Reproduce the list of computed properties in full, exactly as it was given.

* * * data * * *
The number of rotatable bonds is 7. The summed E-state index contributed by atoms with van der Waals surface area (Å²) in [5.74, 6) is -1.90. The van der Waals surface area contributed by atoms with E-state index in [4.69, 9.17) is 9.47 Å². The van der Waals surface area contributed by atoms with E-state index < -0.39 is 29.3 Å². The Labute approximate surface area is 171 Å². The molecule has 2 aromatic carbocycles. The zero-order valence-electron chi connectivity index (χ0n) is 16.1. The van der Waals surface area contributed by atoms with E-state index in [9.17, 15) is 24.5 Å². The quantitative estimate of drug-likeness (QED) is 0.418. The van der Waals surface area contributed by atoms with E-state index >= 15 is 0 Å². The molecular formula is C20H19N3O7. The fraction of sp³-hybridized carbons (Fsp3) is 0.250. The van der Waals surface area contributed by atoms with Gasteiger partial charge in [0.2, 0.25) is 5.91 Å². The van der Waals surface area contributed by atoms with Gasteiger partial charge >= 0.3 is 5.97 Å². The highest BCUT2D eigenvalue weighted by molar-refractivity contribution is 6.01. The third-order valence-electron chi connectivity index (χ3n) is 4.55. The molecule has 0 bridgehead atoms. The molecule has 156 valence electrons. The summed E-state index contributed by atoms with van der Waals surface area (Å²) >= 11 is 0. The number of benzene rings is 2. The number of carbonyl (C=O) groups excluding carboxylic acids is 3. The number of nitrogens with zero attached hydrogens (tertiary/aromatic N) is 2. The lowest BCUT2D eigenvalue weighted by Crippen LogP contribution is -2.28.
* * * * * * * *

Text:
The number of rotatable bonds is 7. The summed E-state index contributed by atoms with van der Waals surface area (Å²) in [5.74, 6) is -1.90. The van der Waals surface area contributed by atoms with E-state index in [4.69, 9.17) is 9.47 Å². The van der Waals surface area contributed by atoms with E-state index < -0.39 is 29.3 Å². The Labute approximate surface area is 171 Å². The molecule has 2 aromatic carbocycles. The zero-order valence-electron chi connectivity index (χ0n) is 16.1. The van der Waals surface area contributed by atoms with E-state index in [9.17, 15) is 24.5 Å². The quantitative estimate of drug-likeness (QED) is 0.418. The van der Waals surface area contributed by atoms with E-state index >= 15 is 0 Å². The molecular formula is C20H19N3O7. The fraction of sp³-hybridized carbons (Fsp3) is 0.250. The van der Waals surface area contributed by atoms with Gasteiger partial charge in [0.2, 0.25) is 5.91 Å². The van der Waals surface area contributed by atoms with Gasteiger partial charge >= 0.3 is 5.97 Å². The highest BCUT2D eigenvalue weighted by molar-refractivity contribution is 6.01. The third-order valence-electron chi connectivity index (χ3n) is 4.55. The molecule has 0 bridgehead atoms. The molecule has 156 valence electrons. The summed E-state index contributed by atoms with van der Waals surface area (Å²) >= 11 is 0. The number of benzene rings is 2. The number of carbonyl (C=O) groups excluding carboxylic acids is 3. The number of nitrogens with zero attached hydrogens (tertiary/aromatic N) is 2. The lowest BCUT2D eigenvalue weighted by Crippen LogP contribution is -2.28.